• Development of a prehospital stroke mimic identification tool: a focus group study with healthcare professionals

      McClelland, Graham; Flynn, Darren; Rodgers, Helen; Price, Christopher (2017-11)
    • Development of research governance awareness to support pre-hospital studies

      Lawrence, Janet; Byers, Sonia; McClelland, Graham; Price, Christopher (2016-03)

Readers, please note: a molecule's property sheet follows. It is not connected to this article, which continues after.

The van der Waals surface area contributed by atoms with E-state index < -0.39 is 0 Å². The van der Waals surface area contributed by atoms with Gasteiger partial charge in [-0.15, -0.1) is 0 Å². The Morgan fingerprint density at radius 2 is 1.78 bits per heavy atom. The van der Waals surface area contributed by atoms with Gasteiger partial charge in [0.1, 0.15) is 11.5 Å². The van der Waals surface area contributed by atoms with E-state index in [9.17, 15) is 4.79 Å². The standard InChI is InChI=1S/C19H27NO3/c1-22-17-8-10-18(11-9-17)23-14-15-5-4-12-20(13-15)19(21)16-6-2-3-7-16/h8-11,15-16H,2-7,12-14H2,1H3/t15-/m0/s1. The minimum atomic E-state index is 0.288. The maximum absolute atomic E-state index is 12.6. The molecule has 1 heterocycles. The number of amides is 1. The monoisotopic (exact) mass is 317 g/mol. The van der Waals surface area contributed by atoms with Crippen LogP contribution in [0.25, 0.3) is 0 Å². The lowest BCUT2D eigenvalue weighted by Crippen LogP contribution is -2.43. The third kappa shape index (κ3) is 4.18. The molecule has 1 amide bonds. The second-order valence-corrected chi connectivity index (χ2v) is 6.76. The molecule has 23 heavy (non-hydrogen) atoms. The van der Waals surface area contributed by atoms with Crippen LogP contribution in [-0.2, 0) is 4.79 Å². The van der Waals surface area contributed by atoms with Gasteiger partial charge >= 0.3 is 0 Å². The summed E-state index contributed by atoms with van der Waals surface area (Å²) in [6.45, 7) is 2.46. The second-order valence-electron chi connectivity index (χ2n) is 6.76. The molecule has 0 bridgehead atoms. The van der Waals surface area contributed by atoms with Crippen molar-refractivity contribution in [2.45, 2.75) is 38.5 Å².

Abstract published with permission. Background: Development of new evidence to support pre-hospital emergency care benefits both patients and practitioners. Clinical research must be conducted within a formal governance framework but it is challenging for paramedics to access traditional good clinical practice (GCP) training due to high service demands and some content is of little relevance to the prehospital setting. Objective: To establish the content and format of easily accessible research governance awareness training for use by paramedics and other members of the ambulance service as and when appropriate. Methods: A systematic literature review identified descriptions of pre-hospital research training. An online survey sought views about the formal research training undertaken by NHS paramedics and an expert consensus process confirmed the content of training materials. Results: Research governance training was rarely acknowledged in pre-hospital clinical trial literature and was recalled by only one in eight respondents who had assisted with clinical research. A pre-hospital orientated slide set and matching assessment questions were reviewed in two cycles by an expert panel to achieve a consensus on the content and format. Conclusions: Through a structured process of literature review, stakeholder engagement and expert consensus we have developed training and assessment materials which can be used flexibly to prepare paramedics and the wider ambulance workforce for safe hosting of low-risk research activities.